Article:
defendant guilty of simple assault or harassment, which were both based on the

alleged assault of Sally. See N.J.S.A. 2C:33-4(b) (defining harassment as the

"striking, kicking, shoving, or other offensive touching" of another "with

purpose to harass").

      At the charge conference, defendant asked the judge to charge simple

assault and trespass as lesser-included offenses of burglary. The prosecutor

objected, arguing neither was a lesser-included offense. Defense counsel did

not, however, object thereafter when the judge indicated he would render

verdicts on the simple assault and harassment charge without advising the jury

of his findings.

      The judge concluded that State v. Muniz compelled him to be the trier of

fact with respect to the two non-indictable offenses charged in a separate


118 N.J. 319

, 322–23 (1990). However, in State v. Miller, we held

that "where the proofs presented support inclusion of a disorderly persons

offense as a lesser-included offense of an indictable offense, the lesser-included

disorderly persons offense must be submitted for a jury determination ." 

382 N.J. Super. 494

, 501 (App. Div. 2006) (citing N.J.S.A. 2C:1-8(e)). We noted

that the State's reliance on Muniz was mistaken, because "the prosecution of

offenses under the Criminal Code, including disorderly offenses, is both

distinguishable and separate from motor vehicle violations."

Id. at 502


Muniz, 118 N.J. at 332


      The judge also cited Rule 3:15-3(a)(2), which authorizes "the Superior

Court judge" to "sit as a municipal court judge on [a] complaint" for non-

indictable offenses "[r]egardless of whether a jury sits as the finder of facts with

respect to the criminal offense," but not if "the complaint charges [a non-

indictable] offense that must be submitted to the jury in accordance with the

provisions of N.J.S.A. 2C:1-8(e)[.]" The issue, therefore, is whether simple

assault and harassment premised upon a striking of the victim are lesser-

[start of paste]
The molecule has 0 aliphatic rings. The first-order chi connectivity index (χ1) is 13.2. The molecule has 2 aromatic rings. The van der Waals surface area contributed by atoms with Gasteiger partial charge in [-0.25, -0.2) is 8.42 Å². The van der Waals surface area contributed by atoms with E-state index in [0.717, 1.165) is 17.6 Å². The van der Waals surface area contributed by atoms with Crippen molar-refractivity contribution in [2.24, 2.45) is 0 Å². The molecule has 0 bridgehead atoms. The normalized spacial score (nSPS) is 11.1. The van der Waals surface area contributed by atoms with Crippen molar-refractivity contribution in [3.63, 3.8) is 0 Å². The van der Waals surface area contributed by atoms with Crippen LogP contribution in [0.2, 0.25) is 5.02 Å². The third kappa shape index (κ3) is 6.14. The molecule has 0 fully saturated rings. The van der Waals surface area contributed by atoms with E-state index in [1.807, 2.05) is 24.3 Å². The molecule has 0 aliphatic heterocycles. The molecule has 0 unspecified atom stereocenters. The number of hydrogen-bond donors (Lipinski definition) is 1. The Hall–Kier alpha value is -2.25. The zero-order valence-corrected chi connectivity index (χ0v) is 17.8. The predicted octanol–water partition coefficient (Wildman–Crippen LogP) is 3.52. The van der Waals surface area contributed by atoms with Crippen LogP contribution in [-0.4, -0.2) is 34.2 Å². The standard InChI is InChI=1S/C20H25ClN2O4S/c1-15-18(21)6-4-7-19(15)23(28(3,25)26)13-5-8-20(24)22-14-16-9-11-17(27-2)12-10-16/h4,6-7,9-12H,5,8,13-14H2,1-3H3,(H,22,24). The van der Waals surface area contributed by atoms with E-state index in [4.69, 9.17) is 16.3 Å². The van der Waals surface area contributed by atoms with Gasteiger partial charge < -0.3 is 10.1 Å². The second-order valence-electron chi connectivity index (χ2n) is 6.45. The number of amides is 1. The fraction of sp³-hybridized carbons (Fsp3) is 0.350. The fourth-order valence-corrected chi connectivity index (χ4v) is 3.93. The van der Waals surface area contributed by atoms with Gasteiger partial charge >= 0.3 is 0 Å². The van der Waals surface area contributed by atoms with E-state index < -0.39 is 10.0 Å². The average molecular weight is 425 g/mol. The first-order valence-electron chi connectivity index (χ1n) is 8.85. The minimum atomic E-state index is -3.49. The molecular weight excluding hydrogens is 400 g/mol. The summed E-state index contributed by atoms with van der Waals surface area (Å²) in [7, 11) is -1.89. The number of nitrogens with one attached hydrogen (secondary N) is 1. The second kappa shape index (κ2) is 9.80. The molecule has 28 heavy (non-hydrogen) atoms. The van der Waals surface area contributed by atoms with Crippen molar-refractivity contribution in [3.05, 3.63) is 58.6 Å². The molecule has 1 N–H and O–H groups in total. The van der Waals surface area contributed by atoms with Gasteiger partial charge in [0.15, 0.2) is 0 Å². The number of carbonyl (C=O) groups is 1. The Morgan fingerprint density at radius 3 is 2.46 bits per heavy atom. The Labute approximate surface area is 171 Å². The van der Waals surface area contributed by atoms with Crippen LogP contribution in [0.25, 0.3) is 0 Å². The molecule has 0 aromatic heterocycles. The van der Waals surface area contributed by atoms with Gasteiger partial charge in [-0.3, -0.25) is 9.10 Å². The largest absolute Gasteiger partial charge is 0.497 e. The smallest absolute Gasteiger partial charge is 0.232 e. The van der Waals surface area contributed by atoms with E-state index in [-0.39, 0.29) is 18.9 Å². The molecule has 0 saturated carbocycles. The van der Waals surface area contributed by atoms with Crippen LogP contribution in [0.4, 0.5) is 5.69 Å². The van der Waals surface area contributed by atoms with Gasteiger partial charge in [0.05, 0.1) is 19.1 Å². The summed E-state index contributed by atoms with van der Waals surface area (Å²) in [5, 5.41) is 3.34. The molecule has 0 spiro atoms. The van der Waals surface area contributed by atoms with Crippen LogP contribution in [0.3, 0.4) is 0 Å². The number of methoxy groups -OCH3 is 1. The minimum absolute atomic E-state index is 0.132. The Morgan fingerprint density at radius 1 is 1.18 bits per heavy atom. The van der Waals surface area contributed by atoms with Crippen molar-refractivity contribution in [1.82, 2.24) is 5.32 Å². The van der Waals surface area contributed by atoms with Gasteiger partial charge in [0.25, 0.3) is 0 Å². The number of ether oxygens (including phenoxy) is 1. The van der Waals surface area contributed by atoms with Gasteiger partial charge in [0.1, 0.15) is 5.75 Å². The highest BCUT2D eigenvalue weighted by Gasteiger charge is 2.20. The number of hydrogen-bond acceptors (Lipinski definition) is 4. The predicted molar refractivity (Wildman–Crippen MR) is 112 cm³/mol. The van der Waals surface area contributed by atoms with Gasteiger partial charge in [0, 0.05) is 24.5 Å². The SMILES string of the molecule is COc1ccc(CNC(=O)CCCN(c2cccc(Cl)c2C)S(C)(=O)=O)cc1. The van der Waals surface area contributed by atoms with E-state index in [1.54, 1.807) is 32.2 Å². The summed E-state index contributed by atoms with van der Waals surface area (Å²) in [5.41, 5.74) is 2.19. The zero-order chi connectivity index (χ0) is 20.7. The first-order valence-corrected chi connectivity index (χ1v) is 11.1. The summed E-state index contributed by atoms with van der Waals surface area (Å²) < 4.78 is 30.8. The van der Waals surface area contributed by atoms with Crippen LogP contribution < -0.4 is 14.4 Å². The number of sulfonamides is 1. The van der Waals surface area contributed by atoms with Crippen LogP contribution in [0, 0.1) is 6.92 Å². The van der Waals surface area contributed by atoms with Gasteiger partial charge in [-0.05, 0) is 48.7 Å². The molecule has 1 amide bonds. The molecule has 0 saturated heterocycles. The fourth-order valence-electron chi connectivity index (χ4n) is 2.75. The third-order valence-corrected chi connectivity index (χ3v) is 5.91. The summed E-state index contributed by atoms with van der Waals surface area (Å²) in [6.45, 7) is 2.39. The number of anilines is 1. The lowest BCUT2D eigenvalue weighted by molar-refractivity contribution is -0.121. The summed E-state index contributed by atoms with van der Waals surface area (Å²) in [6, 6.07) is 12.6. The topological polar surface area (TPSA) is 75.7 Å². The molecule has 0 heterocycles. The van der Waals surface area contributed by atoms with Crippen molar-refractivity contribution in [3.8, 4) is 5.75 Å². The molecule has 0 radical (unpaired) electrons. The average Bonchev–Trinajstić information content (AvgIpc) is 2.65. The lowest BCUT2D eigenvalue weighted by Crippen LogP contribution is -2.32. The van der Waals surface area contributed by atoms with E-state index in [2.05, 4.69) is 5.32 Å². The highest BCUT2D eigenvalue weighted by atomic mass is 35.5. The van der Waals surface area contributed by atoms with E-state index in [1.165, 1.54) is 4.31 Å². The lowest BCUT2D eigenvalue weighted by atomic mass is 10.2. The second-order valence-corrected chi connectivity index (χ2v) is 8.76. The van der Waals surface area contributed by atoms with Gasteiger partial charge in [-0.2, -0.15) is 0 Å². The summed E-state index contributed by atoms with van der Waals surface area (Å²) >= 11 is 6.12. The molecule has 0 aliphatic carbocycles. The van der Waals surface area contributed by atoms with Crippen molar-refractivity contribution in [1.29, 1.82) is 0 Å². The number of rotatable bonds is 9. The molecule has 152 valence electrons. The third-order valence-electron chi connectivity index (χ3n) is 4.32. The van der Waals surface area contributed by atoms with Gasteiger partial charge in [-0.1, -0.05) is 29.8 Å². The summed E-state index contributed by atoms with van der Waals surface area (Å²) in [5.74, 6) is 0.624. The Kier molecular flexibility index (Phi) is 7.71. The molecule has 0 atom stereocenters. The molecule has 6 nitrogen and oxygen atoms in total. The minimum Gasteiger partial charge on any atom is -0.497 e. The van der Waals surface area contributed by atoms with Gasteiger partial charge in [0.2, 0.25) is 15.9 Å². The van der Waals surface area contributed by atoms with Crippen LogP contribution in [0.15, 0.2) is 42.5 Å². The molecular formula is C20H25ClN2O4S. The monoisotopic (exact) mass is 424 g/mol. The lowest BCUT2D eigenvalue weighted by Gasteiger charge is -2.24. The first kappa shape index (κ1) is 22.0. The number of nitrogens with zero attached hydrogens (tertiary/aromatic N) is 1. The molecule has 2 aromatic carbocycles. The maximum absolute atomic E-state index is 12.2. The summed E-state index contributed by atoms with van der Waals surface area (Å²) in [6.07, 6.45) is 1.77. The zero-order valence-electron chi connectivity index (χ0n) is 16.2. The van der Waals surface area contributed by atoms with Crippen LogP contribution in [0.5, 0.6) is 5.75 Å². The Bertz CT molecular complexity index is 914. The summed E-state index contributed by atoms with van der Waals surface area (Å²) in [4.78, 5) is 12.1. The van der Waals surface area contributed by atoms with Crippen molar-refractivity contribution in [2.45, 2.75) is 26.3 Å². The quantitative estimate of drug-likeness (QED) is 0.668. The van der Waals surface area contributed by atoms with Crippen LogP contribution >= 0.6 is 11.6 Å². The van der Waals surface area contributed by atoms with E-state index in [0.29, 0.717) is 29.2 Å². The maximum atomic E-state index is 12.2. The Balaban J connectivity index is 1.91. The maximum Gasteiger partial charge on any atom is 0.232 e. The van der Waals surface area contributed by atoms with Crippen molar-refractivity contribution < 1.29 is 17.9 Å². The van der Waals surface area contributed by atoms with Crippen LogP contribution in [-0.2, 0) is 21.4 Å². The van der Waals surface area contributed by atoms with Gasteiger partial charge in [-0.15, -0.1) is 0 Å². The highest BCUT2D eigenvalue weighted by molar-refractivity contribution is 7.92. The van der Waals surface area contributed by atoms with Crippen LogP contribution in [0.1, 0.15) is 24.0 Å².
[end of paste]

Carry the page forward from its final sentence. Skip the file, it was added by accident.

included offenses of burglary.

      An offense will be considered a lesser-included offense in two

circumstances: if "the proof required to establish a greater offense is also

sufficient to establish every element of a lesser offense," or "where two offenses

are the same but a lesser degree of culpability is required to establish the lesser

offense." State v. Thomas, 

187 N.J. 119

, 129–30 (2006) (citing State v. Muniz,

228, N.J. Super. 492, 496 (App. Div. 1988)). In this case, unlike Miller, neither

simple assault nor harassment are lesser-included offenses of burglary.

      The elements of burglary are unauthorized "entry into a structure with the

purpose of committing an offense." State v. Marquez, 

277 N.J. Super. 162

, 168

(App. Div. 1994). "Burglary requires only an entry 'with purpose to commit an

offense,' irrespective of whether an offense is committed." State v. Mangrella,

214 N.J. Super. 437

, 441 (App. Div. 1986) (quoting N.J.S.A. 2C:18-2(a)) (citing

State v. Pyron, 

202 N.J. Super. 502

, 504–05 (App. Div. 1985)). In short, since

one may be convicted of burglary without committing a simple assault or

harassment, the greater crime does not include all the elements of the lesser


      The more troublesome question is whether the judge erred by not charging

the jury with the elements of simple assault and requiring it to determine

defendant's guilt because the simple assault was an element of the second-degree

burglary for which defendant stood indicted. Generally speaking, "facts [that]

will aggravate the crime of which a defendant is accused and enhance the

punishment to which he will be subject are said to be an 'element' of the

offense[.]" State v. Rodriguez, 

234 N.J. Super. 298

, 304–05 (App. Div. 1989)

(quoting N.J.S.A. 2C:1-14(h)). Clearly, in order to have found defendant guilty

of second-degree burglary, i.e., he inflicted bodily injury on Sally while burgling

her car, the jury would have had to find the State proved all the elements of

simple assault.

      However, if the actor commits "the intended offense" that elevates a